Christopher Trevelyan © King-Emperor.com 2003-2014 | Trevelyan@king-emperor.com

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The Indian Army on campaign 1900-1939

2/151 Sikh Infantry F.F.

by Christopher Trevelyan


(This is an abridged article. The original appeared in the Winter 2004 (Vol.21 No.4) issue of 'Durbar: Journal of the Indian Military Historical Society'.)


        In early 1918, General Sir Edmund Allenby and his Egyptian Expeditionary Force were busy preparing for a major Spring offensive against the Turks in Palestine. It was here that the War Office decided that the final breakthrough would take place. As such, Allenby was told to expect two Indian Divisions from Mesopotamia, several additional Indian battalions from India, and a dozen Indian Cavalry Regiments from France. Although he had to give up some British infantry and yeomanry regiments in the process, the Indian reinforcements were to significantly add to Allenby's already formidable force.


          These plans quickly changed however when the great German onslaught in France began on 21st March 1918. Allenby's offensive was shelved, and he soon received orders to send every available British soldier that he could spare to France. In April, both the 52nd and 74th British divisions left, and these were soon followed by nine Yeomanry Regiments, five and a half siege batteries, nine further British infantry battalions, and five machine-gun companies. In May, yet another fourteen British infantry battalions left for France. As a result, instead of supplementing Allenby's British troops as was planned, the arriving Indian reinforcements now had to replace them, leaving Allenby temporarily with far fewer soldiers than he had at the beginning of 1918.


         The loss of the 52nd and 74th Divisions was largely compensated for by the arrival of the 3rd (Lahore) and 7th (Meerut) Indian Divisions from Mesopotamia, while the nine Yeomanry Regiments were quickly replaced by the twelve Indian Cavalry Regiments arriving from France. Replacing the other twenty-three British infantry battalions proved to be something of a greater challenge.


         Between April and July 1918, the departed British battalions were only slowly replaced both by Indian battalions arriving from India, and through a process of creating brand new Indian battalions in the field. This was done by drawing one company each from four existing Indian battalions, and then joining the four separated companies together to create an entirely new battalion with a distinct name and number. Drafts from India later arrived to bring the donor battalions back up to strength. Unlike some of the newly raised and inexperienced battalions then arriving from India, the advantage of this process was that these newly created battalions began their existence with four companies of experienced officers and other ranks. The drawback however was that the four newly joined companies had never served together in action as an integrated fighting force.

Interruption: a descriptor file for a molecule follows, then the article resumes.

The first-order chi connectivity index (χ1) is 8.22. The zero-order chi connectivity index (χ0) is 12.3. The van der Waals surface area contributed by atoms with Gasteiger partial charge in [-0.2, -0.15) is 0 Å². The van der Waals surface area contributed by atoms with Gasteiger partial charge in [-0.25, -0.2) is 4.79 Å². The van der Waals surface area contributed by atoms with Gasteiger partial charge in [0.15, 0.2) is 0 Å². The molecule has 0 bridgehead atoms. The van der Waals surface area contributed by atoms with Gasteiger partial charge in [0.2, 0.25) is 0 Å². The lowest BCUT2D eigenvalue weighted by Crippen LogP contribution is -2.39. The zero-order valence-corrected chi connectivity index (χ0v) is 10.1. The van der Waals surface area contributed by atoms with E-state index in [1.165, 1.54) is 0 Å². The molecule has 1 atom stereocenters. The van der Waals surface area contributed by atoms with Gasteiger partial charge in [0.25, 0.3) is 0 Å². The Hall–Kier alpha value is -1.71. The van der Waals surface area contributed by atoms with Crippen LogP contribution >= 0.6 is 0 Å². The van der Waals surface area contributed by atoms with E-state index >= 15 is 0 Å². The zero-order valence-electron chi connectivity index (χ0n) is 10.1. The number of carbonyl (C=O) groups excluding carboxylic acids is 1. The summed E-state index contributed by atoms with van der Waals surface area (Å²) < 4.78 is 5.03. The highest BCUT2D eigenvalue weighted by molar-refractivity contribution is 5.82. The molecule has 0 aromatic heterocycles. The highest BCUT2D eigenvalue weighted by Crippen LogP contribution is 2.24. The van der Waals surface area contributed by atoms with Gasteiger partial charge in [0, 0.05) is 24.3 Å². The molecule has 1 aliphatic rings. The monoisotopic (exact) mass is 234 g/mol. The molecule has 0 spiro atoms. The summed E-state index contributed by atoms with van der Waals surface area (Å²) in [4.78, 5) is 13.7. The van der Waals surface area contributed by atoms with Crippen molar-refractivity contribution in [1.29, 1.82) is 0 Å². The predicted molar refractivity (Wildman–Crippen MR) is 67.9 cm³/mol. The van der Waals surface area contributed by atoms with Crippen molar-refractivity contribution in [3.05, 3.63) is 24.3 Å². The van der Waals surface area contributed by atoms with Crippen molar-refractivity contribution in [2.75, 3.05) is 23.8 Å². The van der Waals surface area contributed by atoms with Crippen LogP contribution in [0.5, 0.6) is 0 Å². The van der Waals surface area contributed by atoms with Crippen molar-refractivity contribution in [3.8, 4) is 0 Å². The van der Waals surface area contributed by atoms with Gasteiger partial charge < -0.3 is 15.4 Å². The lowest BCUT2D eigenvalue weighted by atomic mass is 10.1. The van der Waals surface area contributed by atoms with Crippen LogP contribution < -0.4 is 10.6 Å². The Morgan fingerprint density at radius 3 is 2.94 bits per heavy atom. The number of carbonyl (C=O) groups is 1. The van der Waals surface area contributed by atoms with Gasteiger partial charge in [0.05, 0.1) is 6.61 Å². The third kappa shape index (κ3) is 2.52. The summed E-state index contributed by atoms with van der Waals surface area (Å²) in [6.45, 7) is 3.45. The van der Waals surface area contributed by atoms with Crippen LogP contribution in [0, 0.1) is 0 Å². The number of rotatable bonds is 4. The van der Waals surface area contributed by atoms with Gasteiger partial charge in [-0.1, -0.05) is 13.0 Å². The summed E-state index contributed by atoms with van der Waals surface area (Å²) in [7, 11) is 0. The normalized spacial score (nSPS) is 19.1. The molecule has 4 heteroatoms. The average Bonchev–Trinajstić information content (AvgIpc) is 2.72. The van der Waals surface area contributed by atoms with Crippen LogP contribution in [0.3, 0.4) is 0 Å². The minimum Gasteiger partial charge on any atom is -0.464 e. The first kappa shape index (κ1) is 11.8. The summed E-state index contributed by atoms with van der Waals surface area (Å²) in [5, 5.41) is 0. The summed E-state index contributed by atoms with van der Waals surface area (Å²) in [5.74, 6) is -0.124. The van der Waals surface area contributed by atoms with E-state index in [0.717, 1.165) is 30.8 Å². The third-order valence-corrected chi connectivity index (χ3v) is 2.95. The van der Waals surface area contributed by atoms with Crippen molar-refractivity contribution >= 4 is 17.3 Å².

Eventually, eighteen of these new Indian infantry battalions would be raised, and they were named and numbered from the 1st Battalion, 150th Indian Infantry to the 1st Battalion, 156th Indian Infantry. A four battalion strong 11th Gurkha Rifles and the 40th to 45th Indian Cavalry were also created in this fashion.


       Of these new battalions, thirteen would go on to see service in Palestine during 1918 and early 1919. Seven of these were actually raised in Palestine, and they may trace their origin to a Letter from GHQ 1st Echelon dated 19th May 1918 which outlined the establishment of the following battalions:


2nd Battalion,151st Indian Infantry; 3rd Battalion, 151st Indian Infantry (later Punjabi Rifles); 3rd Battalion, 152nd Indian Infantry (later Punjabis); 2nd Battalion, 153rd Indian Infantry (later Punjabis); 3rd Battalion, 153rd Indian Infantry (later Rifles); 2nd Battalion, 155th Pioneers; 4th Battalion, 11th Gurkha Rifles.


         Self-styled as the 2/151st Indian Infantry "Frontier Force" as its four companies came from Frontier Force Regiments, the battalion was formed at the 28th Indian Brigade dump in the 7th (Indian) Divisional Area at Sarona, North-East of Jaffa, on 30th May 1918. At raising, the battalion was under the command of acting Captain A.G.A. Dunning M.C., who was the senior British officer at the time.


         When transferring to the 2/151st Infantry, each other rank brought his personal arms, personal and public clothing, personal equipment, ammunition on the man, blankets, bivouac shelters and cooking utensils. Each company also brought all of its own bombers, signallers and other specialists, as well as one or two private servants to form the Battalion mess. In addition, each company temporarily brought four cooks, two bhistis, two sweepers, and their 1st and 2nd line transport, although these were to be replaced in the 2/151st Infantry by reinforcements as soon as possible. The battalion transport establishment was set at 11 riding horses, 48 pack mules, 50 light draught animals, and 4 donkeys, while Lewis guns were to be issued in early June.